- The first democratic whip was appointed in 1889 and named Oscar Wilder Underwood.
- The series is an adaptation of the original BBC drama series House of Cards (1990), itself based on the novel by Michael Dobbs, who was a Chief of Staff and Deputy Chairman of the British Conservative Party under Prime Ministers Margaret Thatcher and John Major.
- In 2015, Missouri State Auditor Tom Schweich launched his campaign to become Missouri’s Republican gubernatorial candidate with a speech exposing what he characterized as corruption among the state’s Republican Party establishment. That establishment responded with a subtle and not-so-subtle smear campaign against Schweich; tactics included spreading the (incorrect) rumor that Schweich was Jewish and airing an advertisement in the style of “House of Cards,” complete with narration by a southern-accented Kevin Spacey sound-alike that smeared Schweich’s character, called him “a weak candidate for governor,” and sneered that “he could be easily confused for the deputy sheriff of Mayberry.” Not long after this smear campaign started, Schweich committed suicide by self-inflicted gunshot. After Schweich’s suicide, his campaign’s media director, Robert “Spence” Jackson, again denounced the corruption in the state Republican Party that he said was partly to blame for Schweich’s death; about a month after that, Jackson also committed suicide.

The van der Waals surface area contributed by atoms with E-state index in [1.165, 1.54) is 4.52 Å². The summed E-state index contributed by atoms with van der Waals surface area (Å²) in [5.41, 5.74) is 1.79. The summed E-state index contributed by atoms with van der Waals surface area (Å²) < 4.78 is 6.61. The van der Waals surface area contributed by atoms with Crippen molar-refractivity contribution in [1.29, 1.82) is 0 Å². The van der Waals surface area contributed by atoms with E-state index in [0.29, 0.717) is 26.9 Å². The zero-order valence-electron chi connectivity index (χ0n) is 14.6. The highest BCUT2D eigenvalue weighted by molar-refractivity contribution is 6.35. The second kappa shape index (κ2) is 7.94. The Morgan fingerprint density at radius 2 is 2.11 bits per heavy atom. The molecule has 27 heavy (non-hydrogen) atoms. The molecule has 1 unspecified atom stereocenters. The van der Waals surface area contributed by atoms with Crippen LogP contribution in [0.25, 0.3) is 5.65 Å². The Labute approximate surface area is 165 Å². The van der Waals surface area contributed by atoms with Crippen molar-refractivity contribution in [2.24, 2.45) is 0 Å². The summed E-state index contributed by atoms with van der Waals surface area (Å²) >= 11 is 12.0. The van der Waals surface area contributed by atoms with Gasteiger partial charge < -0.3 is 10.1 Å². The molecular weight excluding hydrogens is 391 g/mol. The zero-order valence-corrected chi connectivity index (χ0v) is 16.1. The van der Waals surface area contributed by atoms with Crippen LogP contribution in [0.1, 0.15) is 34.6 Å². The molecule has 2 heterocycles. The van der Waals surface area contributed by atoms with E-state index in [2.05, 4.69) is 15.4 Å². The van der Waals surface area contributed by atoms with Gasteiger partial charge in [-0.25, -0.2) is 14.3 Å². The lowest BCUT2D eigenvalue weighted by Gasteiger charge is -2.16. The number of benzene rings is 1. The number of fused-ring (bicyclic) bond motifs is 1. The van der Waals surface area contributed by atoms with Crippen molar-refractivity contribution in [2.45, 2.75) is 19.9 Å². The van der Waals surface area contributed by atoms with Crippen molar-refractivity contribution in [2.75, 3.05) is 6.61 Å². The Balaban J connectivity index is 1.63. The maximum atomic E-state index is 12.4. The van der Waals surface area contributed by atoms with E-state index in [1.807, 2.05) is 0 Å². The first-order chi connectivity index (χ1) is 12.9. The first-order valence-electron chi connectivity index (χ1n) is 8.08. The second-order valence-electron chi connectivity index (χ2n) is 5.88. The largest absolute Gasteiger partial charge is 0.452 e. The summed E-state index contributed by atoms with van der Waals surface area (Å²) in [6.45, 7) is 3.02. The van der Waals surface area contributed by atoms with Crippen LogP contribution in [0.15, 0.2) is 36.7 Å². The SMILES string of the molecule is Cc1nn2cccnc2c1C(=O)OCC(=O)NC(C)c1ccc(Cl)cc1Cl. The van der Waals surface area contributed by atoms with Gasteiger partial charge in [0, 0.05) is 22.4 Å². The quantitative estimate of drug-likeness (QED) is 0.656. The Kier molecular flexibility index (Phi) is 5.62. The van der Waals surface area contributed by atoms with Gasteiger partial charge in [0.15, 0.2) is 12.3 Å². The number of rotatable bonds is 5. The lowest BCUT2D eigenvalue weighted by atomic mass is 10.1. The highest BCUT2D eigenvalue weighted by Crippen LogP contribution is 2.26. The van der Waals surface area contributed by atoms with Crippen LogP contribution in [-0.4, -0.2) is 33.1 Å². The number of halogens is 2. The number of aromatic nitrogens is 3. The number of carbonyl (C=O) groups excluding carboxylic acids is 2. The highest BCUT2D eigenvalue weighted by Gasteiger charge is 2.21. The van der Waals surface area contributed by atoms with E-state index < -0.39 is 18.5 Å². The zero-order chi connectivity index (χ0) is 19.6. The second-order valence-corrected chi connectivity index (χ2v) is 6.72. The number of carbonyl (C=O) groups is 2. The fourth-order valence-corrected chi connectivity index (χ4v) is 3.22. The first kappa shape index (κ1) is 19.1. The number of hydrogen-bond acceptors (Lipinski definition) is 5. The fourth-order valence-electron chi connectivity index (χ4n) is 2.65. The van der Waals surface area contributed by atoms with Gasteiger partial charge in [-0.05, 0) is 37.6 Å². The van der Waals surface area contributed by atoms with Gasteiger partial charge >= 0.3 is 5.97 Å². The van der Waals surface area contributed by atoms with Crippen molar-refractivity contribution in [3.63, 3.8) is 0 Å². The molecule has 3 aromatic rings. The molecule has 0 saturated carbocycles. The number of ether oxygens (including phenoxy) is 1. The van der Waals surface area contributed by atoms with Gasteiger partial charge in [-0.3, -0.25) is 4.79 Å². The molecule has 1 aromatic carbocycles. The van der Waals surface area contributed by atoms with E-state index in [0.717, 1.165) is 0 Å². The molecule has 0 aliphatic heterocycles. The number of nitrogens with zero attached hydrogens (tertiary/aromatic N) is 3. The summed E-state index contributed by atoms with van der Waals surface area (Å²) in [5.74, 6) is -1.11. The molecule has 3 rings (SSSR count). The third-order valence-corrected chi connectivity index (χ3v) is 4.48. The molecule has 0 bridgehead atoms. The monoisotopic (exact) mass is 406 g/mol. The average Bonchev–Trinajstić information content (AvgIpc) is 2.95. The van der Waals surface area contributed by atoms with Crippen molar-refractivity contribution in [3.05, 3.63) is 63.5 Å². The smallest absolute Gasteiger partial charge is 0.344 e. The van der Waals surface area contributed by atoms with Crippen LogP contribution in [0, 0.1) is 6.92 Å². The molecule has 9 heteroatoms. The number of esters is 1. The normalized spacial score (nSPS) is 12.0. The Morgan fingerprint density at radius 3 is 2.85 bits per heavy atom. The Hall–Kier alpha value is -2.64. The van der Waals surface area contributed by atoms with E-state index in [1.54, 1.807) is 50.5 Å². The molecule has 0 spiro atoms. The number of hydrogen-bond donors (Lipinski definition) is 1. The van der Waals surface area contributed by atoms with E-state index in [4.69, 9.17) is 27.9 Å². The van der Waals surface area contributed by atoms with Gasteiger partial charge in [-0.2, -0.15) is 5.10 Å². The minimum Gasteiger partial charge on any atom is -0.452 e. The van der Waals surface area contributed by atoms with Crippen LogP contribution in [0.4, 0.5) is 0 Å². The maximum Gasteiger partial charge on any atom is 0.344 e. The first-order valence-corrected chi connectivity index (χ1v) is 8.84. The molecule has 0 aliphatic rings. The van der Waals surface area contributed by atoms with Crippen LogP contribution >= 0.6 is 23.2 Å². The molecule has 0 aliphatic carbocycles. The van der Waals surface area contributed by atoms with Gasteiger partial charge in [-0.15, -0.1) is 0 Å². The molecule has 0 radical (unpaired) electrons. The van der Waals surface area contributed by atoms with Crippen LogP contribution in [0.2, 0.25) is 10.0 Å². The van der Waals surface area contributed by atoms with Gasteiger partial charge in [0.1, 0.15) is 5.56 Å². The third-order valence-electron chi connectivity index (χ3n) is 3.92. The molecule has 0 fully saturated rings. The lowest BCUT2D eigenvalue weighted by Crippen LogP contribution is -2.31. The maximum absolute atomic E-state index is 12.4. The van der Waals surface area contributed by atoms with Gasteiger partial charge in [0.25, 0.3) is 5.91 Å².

- In May 2015, the Kansas City Star reported that Missouri House Speaker John Diehl, a 49-year-old conservative Republican with a wife and three sons who ran on a platform of “family values,” had been engaging in an exchange of sexually explicit text messages with a House intern who was a college freshman. Various sources also reported that the intern saved Diehl’s number in her phone’s contact list under the name “Frank Underwood.”
- Robin Wright revealed on a recent interview (May 2016) that when she found out she was getting paid less than Kevin Spacey, she somewhat channelized her character of Claire and threatened the producers of going public with the salary injustice if they didn’t fix it.
- Robin Wright is the only cast member to appear in every episode.
- In February 2016, the Smithsonian National Portrait Gallery in Washington, D.C., started displaying a painting of Kevin Spacey by the British artist Jonathan Yeo. Although the NPG often exhibits portraits of actors (among other prominent Americans), the gallery is also well-known for its portraits of the U.S. presidents and bills itself as “the nation’s only complete collection of presidential portraits outside the White House.” In that vein, several sources (including Vulture and the official twitter feeds for both the TV show House of Cards and the National Portrait Gallery) reported on this new portrait as though it were actually a painting of President Frank Underwood instead of the actor who portrays him.
- Netflix lost an estimated $39 million after cutting ties with lead Kevin Spacey after numerous young men alleged they had been sexually assaulted by him. A scheduled production of the biopic Gore about Gore Vidal was abandoned with Spacey playing the author.